According to Aberdeen's Michael, fixed income in overseas markets has been a recent safe harbor for fund managers -- provided the firms are based in the region and don't have to deal with the volatile exchange rate. "It depends on what part of the fixed-income space you're in," he says. "The currency rates have hurt people in the last couple of months. If you live in Asia and you invest in your own bond markets, you get returns of 3 to 4 percent and even 5 to 8 percent. If you're offshore, the currency volatility kicks in and it hasn't been so fabulous."
In a sign of the volatile times, even after Standard & Poor's lowered the credit rating of the United States in late summer, global investors rushed in to scoop up U.S. government bonds in reaction to another day of bad headlines from Brussels. "We have a saying at the moment that AA is the new AAA," notes Michael.
Will the Market Volatility Ever End?
While the trading swells and swoons were particularly pronounced in late summer, many market experts believe the volatility is an ongoing ripple effect from the 2008 credit crisis and the collapses of Bear Stearns and Lehman Brothers. "The last six months have been extremely volatile in the markets in general and around the globe," says Boryana Racheva-Iotova, president of risk management solution provider FinAnalytica. "But most of the last three years the markets have been volatile compared with what we've been used to. It's much more volatile at a faster rate in a shorter period," she argues, adding that "this is the new normal."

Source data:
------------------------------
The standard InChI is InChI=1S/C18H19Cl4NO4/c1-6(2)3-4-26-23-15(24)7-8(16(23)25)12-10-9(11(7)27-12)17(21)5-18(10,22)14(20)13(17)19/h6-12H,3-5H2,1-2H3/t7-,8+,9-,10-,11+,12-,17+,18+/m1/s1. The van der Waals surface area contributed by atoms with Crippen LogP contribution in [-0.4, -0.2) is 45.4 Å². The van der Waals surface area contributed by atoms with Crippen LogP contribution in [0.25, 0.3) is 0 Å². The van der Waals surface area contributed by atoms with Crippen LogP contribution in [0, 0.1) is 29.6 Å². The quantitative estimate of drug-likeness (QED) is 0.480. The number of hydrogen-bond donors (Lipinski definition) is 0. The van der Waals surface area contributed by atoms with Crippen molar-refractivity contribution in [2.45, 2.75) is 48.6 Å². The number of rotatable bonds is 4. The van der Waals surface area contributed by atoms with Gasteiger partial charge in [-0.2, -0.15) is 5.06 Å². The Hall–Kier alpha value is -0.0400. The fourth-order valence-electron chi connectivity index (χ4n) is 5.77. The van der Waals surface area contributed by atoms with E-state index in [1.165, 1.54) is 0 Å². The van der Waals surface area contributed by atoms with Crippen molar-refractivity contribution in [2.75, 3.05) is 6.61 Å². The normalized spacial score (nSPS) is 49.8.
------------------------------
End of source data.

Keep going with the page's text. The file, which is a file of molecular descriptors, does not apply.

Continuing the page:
According to Aberdeen Asset Management's Michael, all eyes are on Europe, and the recent wave of volatility will last into next year. "For the next six months, there is going to be a lot of uncertainty about Europe, no matter what they do or say this week. There is going to be months of uncertainty in the market," he insists.
"Asian currencies will still struggle against the U.S. dollar for the next six months," Michael continues. "But once the volatility recedes," he predicts, "a basket of Asian currencies will perform pretty well against the U.S. dollar over the next 12 to 18 months."
If the politicians and regulators get their acts together, however, might the wave of wild volatility level off? Probably not, suggests FinAnalytica CEO David Merrill, who compares the situation to the game of Whack-a-Mole. "Right now, the politicians potentially could be stronger and do a better job, but there are a lot of issues," he says. "When one issue is addressed, people move on to the next one. We should expect that this instance of heightened volatility will be pretty persistent."
So, should investors and hedge fund managers be spooked by the recent, unpredictable market volatility? Not in the least, says Olympian Capital Management's Levas. "I'm not spooked at all by it," he says. "We're professionals -- we're supposed to take what the market gives us, and that's what we're doing."